A new correlation for the prediction of the entrainment was developed by analytical regression of the experimental data, which considers the effect of the new vanes. A new tool has been engineered to manufacture the catching rim.

Computational fluid dynamics study

 

Within the last decade, computational fluid dynamics (CFD) has reached such maturity that it is now considered an indispensable analysis and design tool in a wide range of industrial applications, including for feed entry sections of distillation towers or gas-liquid separators. Therefore, a CFD study was performed to check the efficiency of the feed inlet device in terms of vapour distribution. For this scope, the flash zone of a refinery vacuum tower was modelled and analysed with both the devices. The following operating conditions were set:

  • a feed inlet nozzle momentum of 6370 Pa;
  • a column load factor of 0.097m/s;
  • a collector tray with a 30% open area above the Schoepentoeter; and 
  • a combined bed of Mellapak™ 125X and Mellagrid™ 64X structured packings above the collector tray.

The vertical vapour velocities over the horizontal plane were checked at different tower elevations, in particular, underneath the combined bed of Mellagrid and Mellapak in the wash section. There is no significant difference between the two devices: the vapour distribution efficiency is good for both the distributors. 

Fields of application

In general, the Schoepentoeter Plus could be used in all applications suitable for a conventional device, such as separation in oil and gas upstream units or distillation in the oil and gas downstream plants. This article mainly focuses on the second application. There are cases where there is no need for the Schoepentoeter Plus, such as when the inlet device is used for a single-phase stream and no significant benefit in distribution efficiency would be achieved. The higher cost of the Plus version makes the conventional one more attractive.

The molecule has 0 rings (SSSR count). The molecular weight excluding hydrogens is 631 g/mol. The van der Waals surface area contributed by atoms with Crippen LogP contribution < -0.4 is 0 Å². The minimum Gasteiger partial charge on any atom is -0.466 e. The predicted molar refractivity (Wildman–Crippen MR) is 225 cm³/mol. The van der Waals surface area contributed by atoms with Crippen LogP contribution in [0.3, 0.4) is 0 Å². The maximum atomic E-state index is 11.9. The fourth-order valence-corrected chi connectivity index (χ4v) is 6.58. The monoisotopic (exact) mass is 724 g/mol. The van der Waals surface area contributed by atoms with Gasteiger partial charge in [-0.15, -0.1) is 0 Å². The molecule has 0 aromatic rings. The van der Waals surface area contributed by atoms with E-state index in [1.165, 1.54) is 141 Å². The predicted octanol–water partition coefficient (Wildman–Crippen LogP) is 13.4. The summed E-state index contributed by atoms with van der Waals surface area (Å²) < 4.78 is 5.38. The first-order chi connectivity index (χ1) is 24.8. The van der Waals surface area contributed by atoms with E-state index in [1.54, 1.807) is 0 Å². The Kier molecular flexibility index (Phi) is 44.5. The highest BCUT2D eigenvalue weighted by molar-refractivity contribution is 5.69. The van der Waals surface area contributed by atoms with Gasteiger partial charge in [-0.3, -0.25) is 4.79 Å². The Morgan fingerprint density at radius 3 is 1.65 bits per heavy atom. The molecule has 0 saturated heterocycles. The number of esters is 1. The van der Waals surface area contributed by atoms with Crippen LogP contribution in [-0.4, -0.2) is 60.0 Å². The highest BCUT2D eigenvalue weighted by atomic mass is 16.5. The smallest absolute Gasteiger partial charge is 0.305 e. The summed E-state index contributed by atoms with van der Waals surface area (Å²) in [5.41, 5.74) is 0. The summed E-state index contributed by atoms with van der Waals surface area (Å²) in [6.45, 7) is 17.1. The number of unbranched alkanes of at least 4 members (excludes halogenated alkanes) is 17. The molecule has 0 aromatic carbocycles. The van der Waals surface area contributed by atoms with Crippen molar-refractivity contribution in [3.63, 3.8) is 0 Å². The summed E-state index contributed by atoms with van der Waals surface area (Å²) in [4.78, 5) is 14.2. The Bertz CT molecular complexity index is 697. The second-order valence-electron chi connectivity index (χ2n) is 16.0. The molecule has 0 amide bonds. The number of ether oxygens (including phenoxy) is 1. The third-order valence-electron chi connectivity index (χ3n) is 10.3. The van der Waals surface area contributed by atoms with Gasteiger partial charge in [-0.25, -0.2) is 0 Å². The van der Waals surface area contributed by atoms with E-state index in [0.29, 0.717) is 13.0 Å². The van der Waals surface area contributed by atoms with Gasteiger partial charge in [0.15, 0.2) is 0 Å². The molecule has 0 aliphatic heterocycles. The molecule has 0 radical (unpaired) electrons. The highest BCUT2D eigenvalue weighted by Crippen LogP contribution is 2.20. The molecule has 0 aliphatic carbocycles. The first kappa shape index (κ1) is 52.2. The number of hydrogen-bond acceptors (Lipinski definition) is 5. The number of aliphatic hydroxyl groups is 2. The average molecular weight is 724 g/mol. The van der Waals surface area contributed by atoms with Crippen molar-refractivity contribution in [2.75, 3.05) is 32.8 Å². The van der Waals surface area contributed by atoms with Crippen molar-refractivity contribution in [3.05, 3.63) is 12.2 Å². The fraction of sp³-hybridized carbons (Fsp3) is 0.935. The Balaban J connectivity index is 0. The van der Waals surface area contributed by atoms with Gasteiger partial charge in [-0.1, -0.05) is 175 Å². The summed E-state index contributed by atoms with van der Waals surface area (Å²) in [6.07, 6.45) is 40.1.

The best candidates for installation of the Plus device are vacuum towers, crude distillation main fractionators and hydrocracking main fractionators in oil refineries, where the separation efficiency of vapour from liquid plays a significant role in the performance of the units.

Case study: vacuum tower revamp

The column is located at a major European refinery. The main duty of the tower is the recovery of light and heavy vacuum gas oil (LVGO and HVGO) from the long residue coming from the primary distillation of the crude oil. The feed, preheated up to 400–420°C and partially vapourised, accesses the flash zone of the column through the feed inlet device, which performs a bulk separation of the liquid from the vapour as well as a vapour distribution in the gas compartment of the column.

The liquid drops down to the stripping section for the ultimate recovery of the light hydrocarbons and is finally drawn off as short residue from the bottom of the tower. The vapour phase is fractionated into LVGO and HVGO in the upper sections. The LVGO is drawn off at the top section of the tower. A pumparound provides the column with the duty necessary to condense the right amount of vapours coming from the wash section.

The HVGO is generally the first useful side cut above the flash zone. A pumparound provides the column with the duty necessary to condense the right amount of vapours coming from the wash section. A portion of the condensate — the wash oil — is pumped back to the bed below to control the quality of the drawn-off product. Among other factors, such as feed composition, wash section configuration, and operating parameters, the quality of the HVGO may also be affected by the separation efficiency of the feed inlet device.

Concerns at the existing tower

Coke in the wash bed leads to a higher pressure drop and lower recovery of distillates